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, 35 (1), 105-9

Obesity and Its Effect on Survival in Patients Undergoing Orthotopic Liver Transplantation in the United States

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Obesity and Its Effect on Survival in Patients Undergoing Orthotopic Liver Transplantation in the United States

Satheesh Nair et al. Hepatology.

Abstract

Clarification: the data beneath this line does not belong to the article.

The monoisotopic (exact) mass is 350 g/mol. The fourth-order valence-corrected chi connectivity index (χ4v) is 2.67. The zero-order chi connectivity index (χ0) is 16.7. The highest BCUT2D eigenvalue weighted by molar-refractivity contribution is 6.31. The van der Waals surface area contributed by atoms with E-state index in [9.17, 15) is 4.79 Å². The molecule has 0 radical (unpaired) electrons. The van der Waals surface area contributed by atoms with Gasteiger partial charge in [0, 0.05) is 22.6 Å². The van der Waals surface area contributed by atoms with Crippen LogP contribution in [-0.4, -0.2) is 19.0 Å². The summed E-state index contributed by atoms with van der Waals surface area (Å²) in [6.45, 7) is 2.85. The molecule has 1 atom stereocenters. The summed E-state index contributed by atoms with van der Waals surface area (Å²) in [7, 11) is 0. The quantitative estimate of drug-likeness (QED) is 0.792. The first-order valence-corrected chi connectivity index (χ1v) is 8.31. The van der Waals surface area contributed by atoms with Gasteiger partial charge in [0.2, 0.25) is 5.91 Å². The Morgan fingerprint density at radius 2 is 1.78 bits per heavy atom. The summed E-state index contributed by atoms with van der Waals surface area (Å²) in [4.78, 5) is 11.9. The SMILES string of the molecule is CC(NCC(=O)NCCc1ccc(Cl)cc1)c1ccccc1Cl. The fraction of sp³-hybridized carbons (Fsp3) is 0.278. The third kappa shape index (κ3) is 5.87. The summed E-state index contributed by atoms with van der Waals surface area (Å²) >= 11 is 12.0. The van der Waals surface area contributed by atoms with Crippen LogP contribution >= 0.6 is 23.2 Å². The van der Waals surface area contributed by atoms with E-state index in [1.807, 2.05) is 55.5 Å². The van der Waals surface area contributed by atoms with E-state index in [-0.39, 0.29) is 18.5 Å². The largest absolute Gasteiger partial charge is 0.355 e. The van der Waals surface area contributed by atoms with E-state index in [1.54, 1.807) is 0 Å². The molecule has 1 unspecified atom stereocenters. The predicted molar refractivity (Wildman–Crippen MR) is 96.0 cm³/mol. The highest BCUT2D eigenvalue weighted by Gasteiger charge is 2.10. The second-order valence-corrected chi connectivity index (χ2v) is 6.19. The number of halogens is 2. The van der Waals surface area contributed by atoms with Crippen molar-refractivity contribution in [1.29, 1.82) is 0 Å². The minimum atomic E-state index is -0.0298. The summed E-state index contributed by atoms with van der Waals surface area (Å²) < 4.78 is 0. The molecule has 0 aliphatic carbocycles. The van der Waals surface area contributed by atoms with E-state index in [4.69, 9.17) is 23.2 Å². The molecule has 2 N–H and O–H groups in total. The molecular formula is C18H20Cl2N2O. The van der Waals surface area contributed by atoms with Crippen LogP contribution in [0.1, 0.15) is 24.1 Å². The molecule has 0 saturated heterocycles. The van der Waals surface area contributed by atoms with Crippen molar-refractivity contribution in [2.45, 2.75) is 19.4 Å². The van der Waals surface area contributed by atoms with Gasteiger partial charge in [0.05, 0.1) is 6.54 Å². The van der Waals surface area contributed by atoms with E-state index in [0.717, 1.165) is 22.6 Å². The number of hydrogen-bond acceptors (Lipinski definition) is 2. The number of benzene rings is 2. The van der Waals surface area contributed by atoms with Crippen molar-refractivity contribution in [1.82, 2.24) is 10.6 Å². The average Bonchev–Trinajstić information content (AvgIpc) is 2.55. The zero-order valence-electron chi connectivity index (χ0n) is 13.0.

Studies assessing morbidity and mortality in obese patients undergoing orthotopic liver transplantation (OLT) have produced conflicting results, mainly because of the small sample size. The objective of our study was to determine graft and patient survival in obese adults receiving OLT in the U.S. between 1988 through 1996 using the United Network for Organ Sharing (UNOS) database. Among the 23,675 transplantations performed during the 9-year study period, 18,172 (75%) patients fulfilled the inclusion criteria. Of these, 8,382 (46%) were nonobese (body mass index [BMI] < 25 kg/m(2)), 5,913 (33%) were overweight (BMI, 25.1-30 kg/m(2)), 2,611 (14%) were obese (BMI, 30.1-35 kg/m(2)), 911 (5%) were severely obese (BMI, 35.1-40 kg/m(2)), and 355 (2%) were morbidly obese (BMI, 40.1-50 kg/m(2)). The outcome measures assessed were immediate (30-day), 1-, 2-, and 5-year patient survival. Obese groups had a higher proportion of women, a greater prevalence of cryptogenic cirrhosis (P <.05) and diabetes (P <.05), and a higher serum creatinine. Primary graft nonfunction, and immediate, 1-year, and 2-year mortality were significantly higher in the morbidly obese group (P <.05). Five-year mortality was significantly higher both in the severely and morbidly obese subjects (P <.05), mostly as a result of adverse cardiovascular events. Kaplan-Meier survival was significantly lower in morbidly obese patients, and morbid obesity was an independent predictor of mortality. Obesity is associated with a significant increase in long-term mortality, mostly as a result of cardiovascular events. Weight loss should be recommended for all patients awaiting a liver transplantation, especially if their BMI is more than 35 kg/m(2).

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